In the United States, the Fourth Amendment protects us from "unreasonable searches and seizures." The ability for the government to monitor every communication a person makes, their location, whom they are in contact with and so on is essentially a general warrant and allows for all kinds of fishing expeditions and abuses that are antith etical to a free, open democracy where people have a right to think what they want and talk without being put into a political prison/re-education camp.

 

If there is one thing that the short history of our country has shown us, it is that that the government can and will abuse its powers. I, for one, see no reason to roll over and blithely allow our civil liberties to be eroded because of whatever bogeyman the government wants to scare us with.

 

Regards,

 

Aryeh Goretsky

 

EXACTLY!! :thumbup:

Exactly??? :whistling: That post is peppered with errors. Sentence two was just an opinion but sentence three states that privacy is becoming more of a human right in direct contradiction of the facts. CCTV cams everywhere, stoplight cams tracking license plates, auto computers turning in their owners for violations, retail stores tracking your purchases, etc etc. Get real!

 

The Fourth Amendment protects us from UNREASONABLE search and seizure. Not ALL search and seizure. The SCOTUS has ruled many times that govt tapping your phone or reading your mail, WITH A COURT ORDER, is NOT unreasonable.

Edited by lewmur

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securitybreach

Exactly??? :whistling: That post is peppered with errors. Sentence two was just an opinion but sentence three states that privacy is becoming more of a human right in direct contradiction of the facts. CCTV cams everywhere, stoplight cams tracking license plates, auto computers turning in their owners for violations, retail stores tracking your purchases, etc etc. Get real!

 

The Fourth Amendment protects us from UNREASONABLE search and seizure. Not ALL search and seizure. The SCOTUS has ruled many times that govt tapping your phone or reading your mail, WITH A COURT ORDER, is NOT unreasonable.

 

It is unreasonable if you are innocent. Of course the SCOTUS ruled that way. You do not actually expect them to care about the people, do you?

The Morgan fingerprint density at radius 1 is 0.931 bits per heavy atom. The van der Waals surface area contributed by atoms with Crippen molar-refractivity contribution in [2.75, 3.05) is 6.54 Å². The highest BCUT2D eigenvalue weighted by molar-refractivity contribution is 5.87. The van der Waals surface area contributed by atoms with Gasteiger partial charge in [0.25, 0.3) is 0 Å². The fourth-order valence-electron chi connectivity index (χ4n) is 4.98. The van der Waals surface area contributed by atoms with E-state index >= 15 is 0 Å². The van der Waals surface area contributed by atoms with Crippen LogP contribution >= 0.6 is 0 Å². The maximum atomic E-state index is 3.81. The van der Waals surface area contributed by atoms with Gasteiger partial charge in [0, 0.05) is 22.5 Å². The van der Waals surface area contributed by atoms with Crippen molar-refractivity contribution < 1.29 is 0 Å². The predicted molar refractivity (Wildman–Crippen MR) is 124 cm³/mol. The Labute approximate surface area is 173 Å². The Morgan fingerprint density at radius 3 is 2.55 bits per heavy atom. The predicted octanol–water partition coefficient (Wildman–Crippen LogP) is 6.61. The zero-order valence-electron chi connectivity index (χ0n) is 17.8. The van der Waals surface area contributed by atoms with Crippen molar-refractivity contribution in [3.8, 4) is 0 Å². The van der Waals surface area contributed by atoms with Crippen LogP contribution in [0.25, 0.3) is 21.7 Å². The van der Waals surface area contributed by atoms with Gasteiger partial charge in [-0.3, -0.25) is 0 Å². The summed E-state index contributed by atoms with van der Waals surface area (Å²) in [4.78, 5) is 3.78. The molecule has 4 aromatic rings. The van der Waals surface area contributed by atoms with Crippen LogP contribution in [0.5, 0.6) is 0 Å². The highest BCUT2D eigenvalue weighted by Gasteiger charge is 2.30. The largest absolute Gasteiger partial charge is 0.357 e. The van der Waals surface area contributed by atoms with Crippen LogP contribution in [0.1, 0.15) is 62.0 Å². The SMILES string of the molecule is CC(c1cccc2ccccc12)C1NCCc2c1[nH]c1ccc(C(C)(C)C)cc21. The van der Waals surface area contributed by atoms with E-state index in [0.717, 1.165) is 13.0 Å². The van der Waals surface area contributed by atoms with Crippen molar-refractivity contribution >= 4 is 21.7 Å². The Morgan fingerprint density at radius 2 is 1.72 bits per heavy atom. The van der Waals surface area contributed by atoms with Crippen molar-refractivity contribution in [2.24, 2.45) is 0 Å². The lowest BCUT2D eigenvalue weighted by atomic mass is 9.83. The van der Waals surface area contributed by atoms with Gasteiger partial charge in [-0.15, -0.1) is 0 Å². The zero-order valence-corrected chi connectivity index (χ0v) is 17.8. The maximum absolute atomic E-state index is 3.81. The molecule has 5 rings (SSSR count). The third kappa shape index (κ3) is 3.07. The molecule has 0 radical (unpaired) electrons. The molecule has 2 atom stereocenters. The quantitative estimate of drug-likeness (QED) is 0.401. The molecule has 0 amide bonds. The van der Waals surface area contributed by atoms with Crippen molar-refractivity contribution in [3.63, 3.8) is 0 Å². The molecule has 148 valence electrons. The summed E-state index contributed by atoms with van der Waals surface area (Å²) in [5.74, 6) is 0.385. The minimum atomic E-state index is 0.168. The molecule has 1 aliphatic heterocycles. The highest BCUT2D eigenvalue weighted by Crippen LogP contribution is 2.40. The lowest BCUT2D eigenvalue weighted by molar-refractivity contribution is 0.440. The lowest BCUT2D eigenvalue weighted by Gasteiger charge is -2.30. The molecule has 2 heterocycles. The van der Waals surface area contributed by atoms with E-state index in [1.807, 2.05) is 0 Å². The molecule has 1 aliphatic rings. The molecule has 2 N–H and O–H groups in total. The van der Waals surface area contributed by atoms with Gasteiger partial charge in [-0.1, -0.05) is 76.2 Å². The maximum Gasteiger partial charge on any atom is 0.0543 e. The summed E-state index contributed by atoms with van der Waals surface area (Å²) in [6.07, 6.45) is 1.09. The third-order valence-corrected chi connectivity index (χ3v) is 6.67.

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lewmur

Exactly??? :whistling: That post is peppered with errors. Sentence two was just an opinion but sentence three states that privacy is becoming more of a human right in direct contradiction of the facts. CCTV cams everywhere, stoplight cams tracking license plates, auto computers turning in their owners for violations, retail stores tracking your purchases, etc etc. Get real!

 

The Fourth Amendment protects us from UNREASONABLE search and seizure. Not ALL search and seizure. The SCOTUS has ruled many times that govt tapping your phone or reading your mail, WITH A COURT ORDER, is NOT unreasonable.

 

It is unreasonable if you are innocent. Of course the SCOTUS ruled that way. You do not actually expect them to care about the people, do you?

No, it is NOT unreasonable if there is enough evidence to convince a Judge that it IS reasonable. Innocent people are prosecuted every day for crimes they didn't commit. That is NOT a violation of their rights if a Grand Jury, or a Judge at a preliminary hearing says there is sufficient evidence to present it to a jury. And, yes, I do expect SCOTUS to care about the people.

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securitybreach

So spying on everyone is ok even if their not a target?

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lewmur

So spying on everyone is ok even if their not a target?

No, spying on people a JUDGE says there is enough evidence to suspect they are guilty of illegality. Why do you INSIST upon distorting the FACTS. >_< >_<